As tablets and other mobile devices have conquered the market in the last few years, technology that supports inclusion can be introduced to lecture halls. That provides a space that is physical and mental at the same time: a social event complemented by a virtual space created by devices, says professor Kirsti Lonka. Kirsti Lonka is professor of educational psychology and Vice Dean of the Faculty of Behavioral Sciences at University of Helsinki responsible for community relations. She has been professor of medical pedagogy at Karolinska Institute in Stockholm, Sweden and Johanna Bijtel professor of the Faculty of Medicine at University of Groningen, Netherlands. In September the University of Helsinki elected her the 2012 Communicator of the Year.
– RYM is an innovative and truly multidisciplinary project based on public-private thinking. Our contribution is Finnish learning research which has been found to be second to none in international comparison, Lonka specifies. We don´t have to look far for an example of the cooperation between behavioral science and construction: the recent university reform turned universities into property owners, and the University of Helsinki owns properties worth EUR 2.1 billion.
– They must be cared for. When renovating old properties or building new ones in the future, we must think of ways to make use of the expertise of our faculty. Discussion between behavioural scientists and builders has often proved highly challenging – yet, the more we engage in it, the more it gives us. Education also requires solving increasingly hypercomplex problems impossible for a single person or profession to solve. They are conceptually interesting as well as highly practically oriented which makes them enticing topics of research. Several master´s theses and conference presentations have already been produced as a result.
Mobile technology modifies the learning environment
The “New Learning Environments” work package of the Indoor Environment research program includes Living Labs where participatory and inspiring learning environments are developed. – Yet, interest is always more important for good learning results than zeal, Lonka stresses. – Interest always has an object. Academic feelings with an object, which involve mental concentration and a positive charge, predict success and results. An interested student studies considerably more. In team work this is highlighted since the object is common to all participants.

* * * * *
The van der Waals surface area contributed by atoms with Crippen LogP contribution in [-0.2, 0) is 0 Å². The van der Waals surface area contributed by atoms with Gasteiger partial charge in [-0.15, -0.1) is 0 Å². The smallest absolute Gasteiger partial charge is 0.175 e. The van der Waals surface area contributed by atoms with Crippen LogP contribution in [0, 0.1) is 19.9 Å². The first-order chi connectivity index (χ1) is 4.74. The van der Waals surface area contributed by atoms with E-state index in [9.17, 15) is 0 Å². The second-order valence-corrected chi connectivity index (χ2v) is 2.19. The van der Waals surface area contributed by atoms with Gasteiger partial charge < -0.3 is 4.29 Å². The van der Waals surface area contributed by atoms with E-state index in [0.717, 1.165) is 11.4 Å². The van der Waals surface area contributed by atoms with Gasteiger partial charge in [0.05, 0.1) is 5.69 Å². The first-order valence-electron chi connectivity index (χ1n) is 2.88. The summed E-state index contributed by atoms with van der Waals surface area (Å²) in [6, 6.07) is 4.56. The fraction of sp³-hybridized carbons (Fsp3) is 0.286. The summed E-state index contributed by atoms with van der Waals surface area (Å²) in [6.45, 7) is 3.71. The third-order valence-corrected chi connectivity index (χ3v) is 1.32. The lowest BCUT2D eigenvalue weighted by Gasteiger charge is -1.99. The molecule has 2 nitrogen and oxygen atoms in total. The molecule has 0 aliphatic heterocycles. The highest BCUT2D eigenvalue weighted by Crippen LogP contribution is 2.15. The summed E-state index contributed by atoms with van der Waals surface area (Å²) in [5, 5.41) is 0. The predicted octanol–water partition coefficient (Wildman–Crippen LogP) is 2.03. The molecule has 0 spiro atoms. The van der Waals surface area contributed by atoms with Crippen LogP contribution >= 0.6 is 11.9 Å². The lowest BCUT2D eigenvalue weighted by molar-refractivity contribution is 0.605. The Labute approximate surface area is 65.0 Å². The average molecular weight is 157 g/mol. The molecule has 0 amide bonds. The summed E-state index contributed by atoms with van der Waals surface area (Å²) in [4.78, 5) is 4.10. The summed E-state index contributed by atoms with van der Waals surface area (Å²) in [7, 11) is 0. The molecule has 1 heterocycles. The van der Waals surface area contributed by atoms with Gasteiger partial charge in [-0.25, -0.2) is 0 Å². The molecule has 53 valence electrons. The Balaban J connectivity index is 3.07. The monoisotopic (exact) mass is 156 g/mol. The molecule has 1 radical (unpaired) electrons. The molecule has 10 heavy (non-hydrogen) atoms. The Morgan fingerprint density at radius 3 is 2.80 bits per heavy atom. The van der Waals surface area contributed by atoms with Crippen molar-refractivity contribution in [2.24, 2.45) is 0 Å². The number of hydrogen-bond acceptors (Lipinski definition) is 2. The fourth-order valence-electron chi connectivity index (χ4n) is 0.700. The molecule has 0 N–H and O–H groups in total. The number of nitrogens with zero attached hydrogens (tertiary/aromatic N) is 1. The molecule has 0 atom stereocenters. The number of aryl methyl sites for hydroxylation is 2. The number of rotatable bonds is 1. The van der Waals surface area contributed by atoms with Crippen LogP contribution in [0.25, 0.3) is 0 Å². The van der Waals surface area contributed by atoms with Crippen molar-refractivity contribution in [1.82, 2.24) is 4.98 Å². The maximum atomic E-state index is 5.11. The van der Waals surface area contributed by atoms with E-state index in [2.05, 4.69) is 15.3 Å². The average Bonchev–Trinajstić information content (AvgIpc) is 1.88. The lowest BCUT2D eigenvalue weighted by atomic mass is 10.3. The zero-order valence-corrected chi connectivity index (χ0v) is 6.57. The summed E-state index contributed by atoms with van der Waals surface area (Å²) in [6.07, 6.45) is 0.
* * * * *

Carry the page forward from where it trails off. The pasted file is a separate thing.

– Earlier it was thought that learning was just cognitive processing and the brain just an organ that processes information. How little did we know: the hippocampus that transfers information into long-term memory is also part of our emotion regulation system. Consequently people remember better things that have aroused interest or positive feelings in them. Good indoor air in itself does not make an environment inspiring and engaging. There are indications that even mass education in a traditional environment can be engaging and provide flow experiences.
– Yet, I would no longer build traditional lecture halls with fixed seating where one speaks and a hundred listen. They are not suitable for daily teaching and will certainly not be the central learning environment of the future. – As tablets and other mobile devices have conquered the market in the last few years, technology that supports inclusion can be introduced to lecture halls. That provides a space that is physical and mental at the same time: a social event complemented by a virtual space created by devices. The information practice may involve knowledge building even in a big lecture hall where students upload information on a screen with the instructor. Collective information practices have a bigger impact than the belief systems of an individual!
RYM has already created new services
New technology has produced new challenges as well as new solutions. Professor Kai Hakkarainen, a specialist in online pedagogy, has found it a problem that researchers are overly interested in hardware and software – not so much in the inclusion of people in learning. What is needed are social practices connected to working with information: personal, collaborative institutional routines.
– For instance, the curriculum is a routine guiding information practices, Lonka explains. – It defines how the learning assignment is performed, how problems are solved, and which tasks are done. A reflection diary and an examination are totally different information practices. New conceptual creations are established, such as design products, computer software and research reports.
The Living Lab: World Design Capital 2012 Engaging Learning Environment (ELE) space was inaugurated last August in Helsinki. There 150 people can create knowledge together interactively. It includes e.g. a future classroom primarily for educating teachers of the future. Enterprises have also expressed their interest in using it.
– As today´s children use tablets, game consoles and the like in their freetime, why don´t we introduce them to the learning situation and allow them to learn how to use them as tools. Questions can be posted by a cell phone directly on the screen, Lonka explains.
– Teaching has to keep up with the huge technological change in society! Many people from around the world have already visited the space which has also been widely portrayed in the media.
– Services that did not exist earlier have sprung up during the existence of RYM, Kirsti Lonka emphasizes. – They involve different technology entrepreneurs, products and paradigms based on novel pedagogical theories.